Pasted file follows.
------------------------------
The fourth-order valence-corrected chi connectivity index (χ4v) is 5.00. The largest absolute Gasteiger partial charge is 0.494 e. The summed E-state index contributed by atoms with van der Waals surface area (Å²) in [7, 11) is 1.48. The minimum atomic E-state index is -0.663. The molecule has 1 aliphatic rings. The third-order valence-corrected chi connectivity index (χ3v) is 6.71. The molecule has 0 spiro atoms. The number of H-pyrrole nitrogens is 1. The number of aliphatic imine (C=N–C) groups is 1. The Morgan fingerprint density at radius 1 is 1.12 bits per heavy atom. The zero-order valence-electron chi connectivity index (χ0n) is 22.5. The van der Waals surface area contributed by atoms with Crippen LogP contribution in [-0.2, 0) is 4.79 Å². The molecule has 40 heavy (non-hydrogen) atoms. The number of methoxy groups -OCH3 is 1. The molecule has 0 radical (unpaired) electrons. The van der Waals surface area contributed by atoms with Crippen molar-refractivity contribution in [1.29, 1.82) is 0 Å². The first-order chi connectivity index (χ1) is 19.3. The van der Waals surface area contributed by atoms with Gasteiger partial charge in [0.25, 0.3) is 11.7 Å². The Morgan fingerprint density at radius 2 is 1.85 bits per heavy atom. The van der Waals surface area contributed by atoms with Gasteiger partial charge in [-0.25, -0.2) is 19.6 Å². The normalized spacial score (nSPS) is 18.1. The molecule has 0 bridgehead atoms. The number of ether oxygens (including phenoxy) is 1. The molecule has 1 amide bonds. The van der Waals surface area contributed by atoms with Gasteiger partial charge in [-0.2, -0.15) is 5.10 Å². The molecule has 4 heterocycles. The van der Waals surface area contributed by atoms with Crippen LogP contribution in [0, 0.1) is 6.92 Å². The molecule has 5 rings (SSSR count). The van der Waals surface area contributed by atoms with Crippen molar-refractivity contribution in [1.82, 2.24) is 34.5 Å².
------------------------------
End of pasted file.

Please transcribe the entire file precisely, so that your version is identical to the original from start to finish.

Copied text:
The fourth-order valence-corrected chi connectivity index (χ4v) is 5.00. The largest absolute Gasteiger partial charge is 0.494 e. The summed E-state index contributed by atoms with van der Waals surface area (Å²) in [7, 11) is 1.48. The minimum atomic E-state index is -0.663. The molecule has 1 aliphatic rings. The third-order valence-corrected chi connectivity index (χ3v) is 6.71. The molecule has 0 spiro atoms. The number of H-pyrrole nitrogens is 1. The number of aliphatic imine (C=N–C) groups is 1. The Morgan fingerprint density at radius 1 is 1.12 bits per heavy atom. The zero-order valence-electron chi connectivity index (χ0n) is 22.5. The van der Waals surface area contributed by atoms with Crippen LogP contribution in [-0.2, 0) is 4.79 Å². The molecule has 40 heavy (non-hydrogen) atoms. The number of methoxy groups -OCH3 is 1. The molecule has 0 radical (unpaired) electrons. The van der Waals surface area contributed by atoms with Crippen molar-refractivity contribution in [1.29, 1.82) is 0 Å². The first-order chi connectivity index (χ1) is 19.3. The van der Waals surface area contributed by atoms with Gasteiger partial charge in [0.25, 0.3) is 11.7 Å². The Morgan fingerprint density at radius 2 is 1.85 bits per heavy atom. The van der Waals surface area contributed by atoms with Gasteiger partial charge in [-0.25, -0.2) is 19.6 Å². The normalized spacial score (nSPS) is 18.1. The molecule has 0 bridgehead atoms. The number of ether oxygens (including phenoxy) is 1. The molecule has 1 amide bonds. The van der Waals surface area contributed by atoms with Gasteiger partial charge in [-0.2, -0.15) is 5.10 Å². The molecule has 4 heterocycles. The van der Waals surface area contributed by atoms with Crippen LogP contribution in [0, 0.1) is 6.92 Å². The molecule has 5 rings (SSSR count). The van der Waals surface area contributed by atoms with Crippen molar-refractivity contribution in [1.82, 2.24) is 34.5 Å².